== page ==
Aged/Vintage Coffee: (Green Bean Processing) Traditionally this is a term used in the trade to identify green beans that have been held in warehouses for several years before being roasted a common practice in Indonesian coffees. Usually, these green beans are aged by design but sometimes it is done so inadvertently. When held by design, the object is to promote enzyme activity that will reduce the acidity yet at the same time increase the body and mellowness of the coffee cup. Some say the taste generated is almost sweet whilst others say it is of a poor quality with an overriding taste of cork. Aged/vintage coffees are held longer in storage than those referred to as old crop or past crop.
Agha, Suleiman: (History - Drink) He was the ambassador to Paris of the Sultan - Muhammad the Fourth. This ambassador is said to have introduced coffee drinking to Louis 14th the King of France in 1669.
Agtron: (Roasting) A specially modified spectrophotometer that analyses the degree of the coffee bean roast. Using a Near-Infrared energy band it measures the amount of ray absorbed by the sugar molecules in the roasted bean. This gives a reading which determines its position on the "chemistry index" i.e. the degree to which it is cooked. Agtron readings range from #95 (lightest roast) through #10 (darkest common roast).
Air Roaster: (Roasting) See - Fluid Bed Roaster Air Sorting: (Green Bean Processing) In order to raise the quality of only size-graded coffees, various schemes are used to separate out the other imperfections. Some of these imperfections, including shells, "quakers" (immature beans), stones, etc., have different specific gravitys (heaviness) than do the sound coffee beans, hence they can be separated mechanically. Various types of machines are used to separate out the light and heavier beans. Air separators are most commonly used. Other imperfections cannot be separated out by the specific gravity differences (i.e. sour black beans) and need to be sorted by other methods.
Al Mukha or Mocca: (Region) The original coffee that was exported from the Arabian Peninsula received its name from this port city located on the northern side of the Red Sea. However, since the opening of the Suez Canal exporters have by-passed Mocca in favor of Aden, which is located at the tip of the peninsula. Coffee has not been shipped from Mochas silted up port for over 100 years.
Alajuela: (Brand) This is the market name for one of the better shade grown, organic-certified, SHB (Strictly Hard Bean) coffees coming from the Alajuela province located in the North Central Valley of Costa Rica.
Peter Baskerville 2009 Page 3 of 89
Aldehydes: (Chemistry) These are the most delicate and volatile aroma compounds found in roasted coffee. The best Arabica coffees typically have a higher concentration of these aldehydes. These compounds give coffee its sweet, fruit/floral-like aromas. They are easily oxidized (changed into acid and water) or dissipated (air), especially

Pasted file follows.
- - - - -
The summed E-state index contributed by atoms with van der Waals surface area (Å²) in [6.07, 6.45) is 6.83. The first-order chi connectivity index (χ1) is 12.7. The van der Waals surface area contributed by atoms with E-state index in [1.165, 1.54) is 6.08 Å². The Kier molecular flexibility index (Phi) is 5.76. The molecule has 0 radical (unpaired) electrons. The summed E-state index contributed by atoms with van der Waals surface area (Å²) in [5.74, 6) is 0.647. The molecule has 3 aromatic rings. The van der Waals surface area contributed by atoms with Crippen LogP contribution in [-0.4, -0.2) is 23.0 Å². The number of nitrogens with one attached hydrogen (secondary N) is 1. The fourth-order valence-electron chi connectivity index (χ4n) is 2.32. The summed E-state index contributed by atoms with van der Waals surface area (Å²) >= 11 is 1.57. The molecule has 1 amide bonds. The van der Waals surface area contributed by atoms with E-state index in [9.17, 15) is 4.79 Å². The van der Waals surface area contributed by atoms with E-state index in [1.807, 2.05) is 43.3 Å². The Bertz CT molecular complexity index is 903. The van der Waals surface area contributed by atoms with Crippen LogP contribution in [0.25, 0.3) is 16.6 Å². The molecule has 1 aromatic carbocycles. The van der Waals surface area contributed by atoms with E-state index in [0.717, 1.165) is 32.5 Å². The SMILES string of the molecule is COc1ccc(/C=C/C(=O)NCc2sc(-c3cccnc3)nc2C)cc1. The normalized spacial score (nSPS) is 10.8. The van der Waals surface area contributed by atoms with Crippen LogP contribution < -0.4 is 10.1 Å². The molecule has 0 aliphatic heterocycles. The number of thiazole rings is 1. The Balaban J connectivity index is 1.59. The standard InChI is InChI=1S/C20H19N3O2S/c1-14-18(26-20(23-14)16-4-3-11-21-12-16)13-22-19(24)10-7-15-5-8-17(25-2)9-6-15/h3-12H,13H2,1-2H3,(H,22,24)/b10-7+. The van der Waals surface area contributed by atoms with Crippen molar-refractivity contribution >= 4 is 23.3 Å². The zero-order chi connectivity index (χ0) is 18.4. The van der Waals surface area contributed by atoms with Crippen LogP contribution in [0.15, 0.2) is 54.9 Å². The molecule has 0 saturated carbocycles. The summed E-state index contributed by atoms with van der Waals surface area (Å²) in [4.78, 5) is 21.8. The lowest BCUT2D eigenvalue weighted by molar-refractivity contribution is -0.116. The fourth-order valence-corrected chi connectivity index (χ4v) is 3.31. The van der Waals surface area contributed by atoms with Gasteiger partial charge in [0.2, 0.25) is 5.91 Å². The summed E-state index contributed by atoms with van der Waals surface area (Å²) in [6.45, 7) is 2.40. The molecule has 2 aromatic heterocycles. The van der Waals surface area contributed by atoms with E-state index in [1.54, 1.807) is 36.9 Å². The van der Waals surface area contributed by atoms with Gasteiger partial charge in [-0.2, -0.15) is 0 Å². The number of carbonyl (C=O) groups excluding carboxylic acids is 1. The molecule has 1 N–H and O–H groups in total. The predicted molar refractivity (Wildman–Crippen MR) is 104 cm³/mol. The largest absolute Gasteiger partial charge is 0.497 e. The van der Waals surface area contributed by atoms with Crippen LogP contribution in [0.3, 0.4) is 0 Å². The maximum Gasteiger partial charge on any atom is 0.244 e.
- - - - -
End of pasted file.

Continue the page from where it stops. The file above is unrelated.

when subject to increased temperatures, grinding and/or wet conditions. Some aldehydes were found to decrease by as much as 50% within fifteen minutes of grinding and being exposure to the open ambient air.
Al-Jaziri: (History Writing) See - Abd al-Qadir al-Jaziri Alkaline: (Cupping) Coffee beans exhibiting this characteristic tend to have a tallowy and leather-like odor creating a dry taste sensation mostly at the back of the tongue. This is generally caused by the coffee fats breaking down due to an excessive amount of heat being applied during the drying process particularly with the mechanical coffee bean dryer. It is not necessarily a disagreeable taste and is a characteristic of many dark roasts and some Indonesian coffees
All About Coffee: (Research) This book is thought to be the single richest written source on the cultural and commercial history of coffee. Written by William H. Ukers of The Tea and Coffee Trade Journal Company in New York, the original edition was published in 1922 followed by a second edition in 1935. He classified his worinto 6 books. It was later reprinted in 1976 by the Gale Research Company of Detroit, Michigan.
Allogamous: (Botany) The botanical description of a plant requiring other partners in order to fertilize. i.e. Coffea Canephora (Robusta)
Alpino, Paduan Prospero: (History - Writing) A famous Italian botanist and doctor who described the coffee plant in his book "De Planctis Aegyptii et de Medicina Aegiptiorum". Printed in 1591, he is credited with the coffee drinks introduction to Italy after he brought some bags back with him from the east - probably Egypt.
Alpinus, Prosper: (History - Writing) Credited with publishing two works on the coffee plant and beverage; (1) De Medicina Aegyptorum Libri quatuor in 1591 and (2) De Plantis Aegypti Liber in 1592. These works included notes about coffee discovered during his voyage to Egypt in 1580 and include the first published illustration of the coffee plant.
Al-Razi: (History Writing) See Bunchum Altura Coatepec: (Brand) Is a marke